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Common Loon, Joane Smith
Photo © Joane Smith

Photo: Joane Smith
Breeding evidence - Common Loon
Breeding evidence
Relative abundance - Common Loon
Relative abundance
Probability of observation - Common Loon
Probability of observation

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Common Loon
Gavia immer
Landscape associations:

Click on plot to view table of mean abundance
Conserv. status:
SRANK: Abundant Breeder (S5B)
Number of squares
ConfirmedProbablePossiblePoint counts
110 153 796 2152
Long-term BBS trends
RegionYearsTrend (conf. interv.) Reliab.
Manitoba1970 - 2015 1.84 (0.206 - 3.54)Medium
Canada1970 - 2015 1.06 (0.477 - 1.59)High

Mean abundance (number of birds detected per 5 min. point count) and percentage of squares occupied by region

Bird Conservation Regions [abund. plot] [%squares plot]
Arctic Plains and MountainsBoreal Hardwood TransitionBoreal Softwood Shield
Abund.%SquaresAbund.%SquaresAbund.%Squares
0.013% 0.1634% 0.2466%
Boreal Taiga PlainsPrairie PotholesTaiga Shield and Hudson Plains
Abund.%SquaresAbund.%SquaresAbund.%Squares
0.1835% 0.146% 0.1628%

Characteristics and Range The Common Loon is easily recognized and famed from being featured on Canada's one-dollar coin, the "loonie". For many people, it is a symbol of untouched wilderness and a healthy environment. It breeds in freshwater habitats in Canada, Alaska, small portions of the conterminous U.S.A., Greenland, Iceland, and Svalbard. About 4% of the global breeding population occurs in Manitoba; these birds migrate southeast in fall, with stopovers on Hudson and James Bay and the Great Lakes to overwinter along the Atlantic coast of North America. Other populations overwinter along the Pacific coast and the Gulf of Mexico (Evers 2007).

Distribution, Abundance, and Habitat The distribution and abundance depicted by the atlas closely matches The Birds of Manitoba, with some minor exceptions along the southern breeding range limit. Breeding birds were found with the greatest frequency on the innumerable lakes of the Boreal Softwood Shield, followed by the Boreal Taiga Plains, Boreal Hardwood Transition, and Taiga Shield & Hudson Plains. The greater relative abundance was observed in the Porcupine Hills, Duck Mountains, Riding Mountain, and Turtle Mountains. These areas supplied high-quality breeding sites consisting of numerous clear-water lakes with an abundance of small fish, and ample nesting and territory sites in the form of small islands and irregular shorelines (Evers et al. 2010). Due to lower availability of suitable nesting lakes, the species was less likely and lower in numbers in the Interlake region and near the Hudson Bay coast and in the Prairie Potholes.The Birds of Manitoba states that "numbers appear to taper off north of the Cochrane River", but the computed relative abundance was uniformly high throughout the northwest. The Birds of Manitoba, also describes the species as being absent from the agricultural regions of the Prairie Potholes, but atlas data suggest this may be changing. There were over a dozen occupied squares throughout this area, including some confirmed breeding, suggesting that the species has slowly moved beyond its previous predominantly boreal limits. This pattern is occurring elsewhere along the southern periphery of the species' range, including parts of southern Ontario and the extreme northeastern conterminous U.S.A., where breeding Common Loons have recolonized southwards (Evers et al. 2010).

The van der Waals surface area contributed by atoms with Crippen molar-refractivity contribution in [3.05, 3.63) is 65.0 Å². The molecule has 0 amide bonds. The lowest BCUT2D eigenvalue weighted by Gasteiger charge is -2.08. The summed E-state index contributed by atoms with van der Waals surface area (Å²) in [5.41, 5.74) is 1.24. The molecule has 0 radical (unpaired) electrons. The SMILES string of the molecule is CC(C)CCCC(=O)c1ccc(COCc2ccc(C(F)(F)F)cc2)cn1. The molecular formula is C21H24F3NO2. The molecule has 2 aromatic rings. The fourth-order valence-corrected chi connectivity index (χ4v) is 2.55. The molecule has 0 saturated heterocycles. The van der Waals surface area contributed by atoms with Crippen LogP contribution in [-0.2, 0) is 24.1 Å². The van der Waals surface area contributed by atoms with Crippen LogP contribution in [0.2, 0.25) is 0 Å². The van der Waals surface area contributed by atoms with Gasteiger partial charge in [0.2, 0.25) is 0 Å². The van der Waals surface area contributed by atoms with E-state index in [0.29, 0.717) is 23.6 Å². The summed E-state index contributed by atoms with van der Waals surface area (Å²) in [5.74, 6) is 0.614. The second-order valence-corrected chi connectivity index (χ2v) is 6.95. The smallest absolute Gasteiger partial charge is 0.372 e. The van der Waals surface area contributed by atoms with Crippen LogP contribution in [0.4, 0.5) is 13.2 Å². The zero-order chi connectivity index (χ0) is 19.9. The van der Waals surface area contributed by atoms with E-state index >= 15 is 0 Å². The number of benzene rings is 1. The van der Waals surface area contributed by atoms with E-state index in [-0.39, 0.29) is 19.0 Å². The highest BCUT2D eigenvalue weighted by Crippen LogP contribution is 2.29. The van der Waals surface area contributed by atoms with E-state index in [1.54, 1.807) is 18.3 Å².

Trends, Conservation, and Recommendations Despite a range of diverse threats, BBS and expert opinion suggest populations are stable or moderately increasing throughout Canada and Manitoba. Results from Bird Studies Canada's Canadian Lakes Loon Survey, however, suggest the number of chicks produced per pair per year has declined over the past few decades across Canada, perhaps mostly due to ongoing mercury and acid-rain pollution. The decline in chick production may be steeper in western Canada, including Manitoba, compared to farther east, although the number of chicks fledged is apparently still high enough to sustain or slightly increase the number of breeders across southern Canada (Tozer et al. 2013). This calls for continued or expanded monitoring of reproductive success, as an early-warning system to track mercury and acid-rain effects and other threats.

Douglas C. Tozer

Recommended citation: Tozer, D. C. 2018. Common Loon in Artuso, C., A. R. Couturier, K. D. De Smet, R. F. Koes, D. Lepage, J. McCracken, R. D. Mooi, and P. Taylor (eds.). The Atlas of the Breeding Birds of Manitoba, 2010-2014. Bird Studies Canada. Winnipeg, Manitoba http://www.birdatlas.mb.ca/accounts/speciesaccount.jsp?sp=COLO&lang=en [14 Dec 2018]

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